I met Susana Medina at the inaugural reading of Book Works’ Semina series in June 2008. Her struggle with deafness and affection for Borges made her immediately endearing. Between shots of whisky and glasses of Haut-Medoc, we talked. Chitchat mainly about films and books, but somehow the talk became serious and autobiographical.

Born of a Spanish father and a German mother of Czech origin, she grew up in Valencia, Spain. Her short film Bunuel’s Philosophical Toys, deconstructs the instances of fetishism in the films of Luis Bunuel. Over the years I’ve come to believe that the gap between what Medina has accomplished in her doctoral thesis on Borges, and what her mainstream colleagues have passed off as literary theory, exposes academic discourse for what it is — an imaginary labyrinth without beginning or end that presupposes its own epistemological superiority.

This interview, started March 2011, has been in the making for nearly two years.  I spoke with Susana off and on via Facebook.


Red Tales Cuentos RojosMaxi Kim: Stewart Home recently described your new book RED TALES as “a total shock to mummy porn fans – E. L. James meets J. G. Ballard! Makes both writing and BDSM dangerous once again.” I personally found it much more readable and theoretically latent than much of what passes today for Feminist writing, much more so than even Kate Zambreno’s Heroines. How did this project come to be? What are its origins?

Susana Medina: I like your way of putting it, ‘theoretically latent.’ Red Tales came about through a cluster of concerns. I was interested in fluid sexualities, gender, androgyny, the irrational, compulsions. All the stories are narrated by wayward female narrators. To articulate a defiant female gaze was important for me. In a way, looking at the female nude in Art History, made me want to make all these women speak back. So maybe I became a ventriloquist for these sensual women who seemed so quiet. It was also a reconciliation with narrative, as my first novel, a fragmentary anti-novel, had as its point of departure the most minimalist Beckett. My interest in poetic fragments remained and I intertwined it with fast-moving narrative, so I suppose there is this newly found pleasure in narrative, with the fragment as counterpoint and vessel for interiority, as well as for the fragmentary realities we live. All the stories are conceived as spaces, like art installations. The image was central to all the narratives. I was really interested in American female artists like Cindy Sherman, Jenny Holzer, Kruger, the vanished Cady Noland, in subjectivity and identity as fluid entities… Thank you about the Kate Zambreno’s Heroines reference, which I googled straight away. Like I googled E.L. James when I came across Stewart Home’s blurb, which I thought was nicely confusing. By the way, I hadn’t read JG Ballard at the time –he was later to become one of my favourite writers-, but the connection is there, in terms of a shared interest in the psychopathology of everyday life.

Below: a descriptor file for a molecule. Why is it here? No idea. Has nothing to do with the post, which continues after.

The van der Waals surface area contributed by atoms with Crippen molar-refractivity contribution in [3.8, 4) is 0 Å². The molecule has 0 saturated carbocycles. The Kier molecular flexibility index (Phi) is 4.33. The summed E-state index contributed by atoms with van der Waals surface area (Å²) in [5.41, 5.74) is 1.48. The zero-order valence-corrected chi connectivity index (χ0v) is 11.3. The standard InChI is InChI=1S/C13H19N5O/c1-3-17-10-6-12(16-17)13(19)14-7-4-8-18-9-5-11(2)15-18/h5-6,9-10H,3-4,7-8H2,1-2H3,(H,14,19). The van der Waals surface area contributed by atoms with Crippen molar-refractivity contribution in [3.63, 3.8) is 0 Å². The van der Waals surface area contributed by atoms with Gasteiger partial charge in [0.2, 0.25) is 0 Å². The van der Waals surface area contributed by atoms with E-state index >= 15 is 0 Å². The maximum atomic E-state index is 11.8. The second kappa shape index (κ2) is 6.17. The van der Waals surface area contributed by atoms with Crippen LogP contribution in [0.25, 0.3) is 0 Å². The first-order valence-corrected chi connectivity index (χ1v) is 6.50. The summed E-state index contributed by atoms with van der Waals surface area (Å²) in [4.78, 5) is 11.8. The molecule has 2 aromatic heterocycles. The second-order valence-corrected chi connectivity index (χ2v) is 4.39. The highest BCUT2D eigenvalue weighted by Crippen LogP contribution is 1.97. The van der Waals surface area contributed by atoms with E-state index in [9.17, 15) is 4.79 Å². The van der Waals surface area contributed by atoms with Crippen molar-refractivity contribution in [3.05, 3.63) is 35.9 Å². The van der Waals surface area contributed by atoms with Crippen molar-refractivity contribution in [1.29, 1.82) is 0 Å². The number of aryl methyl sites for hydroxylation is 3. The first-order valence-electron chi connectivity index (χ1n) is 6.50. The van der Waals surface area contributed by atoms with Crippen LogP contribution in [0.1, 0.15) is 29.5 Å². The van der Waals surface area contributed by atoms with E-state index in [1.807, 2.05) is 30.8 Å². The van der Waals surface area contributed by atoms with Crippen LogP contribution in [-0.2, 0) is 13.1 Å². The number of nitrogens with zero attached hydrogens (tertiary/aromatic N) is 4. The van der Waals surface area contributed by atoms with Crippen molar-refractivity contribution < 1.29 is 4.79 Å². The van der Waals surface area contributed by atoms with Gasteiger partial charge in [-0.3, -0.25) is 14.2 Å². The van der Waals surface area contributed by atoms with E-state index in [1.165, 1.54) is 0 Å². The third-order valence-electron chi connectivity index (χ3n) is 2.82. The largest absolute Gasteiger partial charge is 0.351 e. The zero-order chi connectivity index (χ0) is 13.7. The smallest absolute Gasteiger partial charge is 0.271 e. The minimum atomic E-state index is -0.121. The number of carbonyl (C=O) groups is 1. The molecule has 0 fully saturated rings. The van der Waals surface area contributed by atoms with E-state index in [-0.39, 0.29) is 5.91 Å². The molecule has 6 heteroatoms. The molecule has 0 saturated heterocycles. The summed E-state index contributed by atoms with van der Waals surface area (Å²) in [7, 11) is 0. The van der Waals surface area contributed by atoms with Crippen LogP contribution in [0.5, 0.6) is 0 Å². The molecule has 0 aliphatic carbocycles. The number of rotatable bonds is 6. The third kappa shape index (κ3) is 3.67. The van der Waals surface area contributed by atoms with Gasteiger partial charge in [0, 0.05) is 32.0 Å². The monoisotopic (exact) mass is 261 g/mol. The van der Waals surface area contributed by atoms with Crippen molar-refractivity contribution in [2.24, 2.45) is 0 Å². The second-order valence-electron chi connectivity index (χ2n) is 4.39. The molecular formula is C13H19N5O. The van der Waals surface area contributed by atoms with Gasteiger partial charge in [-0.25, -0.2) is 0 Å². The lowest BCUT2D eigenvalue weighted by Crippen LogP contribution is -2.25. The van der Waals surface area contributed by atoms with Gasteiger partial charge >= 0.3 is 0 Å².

MK: What do you make of Marie Calloway?

SM: I don’t know her. Who is she? Interesting?

MK: Interesting? It depends on who you ask. Like you, she’s interested in fluid sexualities, gender, compulsions, articulating something that approaches a defiant female gaze. She has put out public nude photos of herself with texts that overlap; there may be a parallel here with your project of looking at the female nude in Art History. I am reminded of that last scene in Lars von Trier’s Antichrist (2009) when all the wayward anonymous females climb up the hill to presumably kill Willem Dafoe.

SM: Googled her and printed an article, but still haven’t quite woken up. She sounds interesting, like Chris Kraus. You’ve worked with her, haven’t you? Or related? Cousins?


Author Spotlight / 4 Comments
April 22nd, 2013 / 12:00 pm



Philip K. Dick: Remembering Firebright
by Tessa B. Dick
CreateSpace, March, 2009 & 2010
228 pages / $15.77  Buy from Amazon

by Janice Lee
Jaded Ibis Press, 2011
144 pages / Color Ed. $39  Buy from Amazon or Jaded Ibis
B/W Ed. forthcoming Summer 2012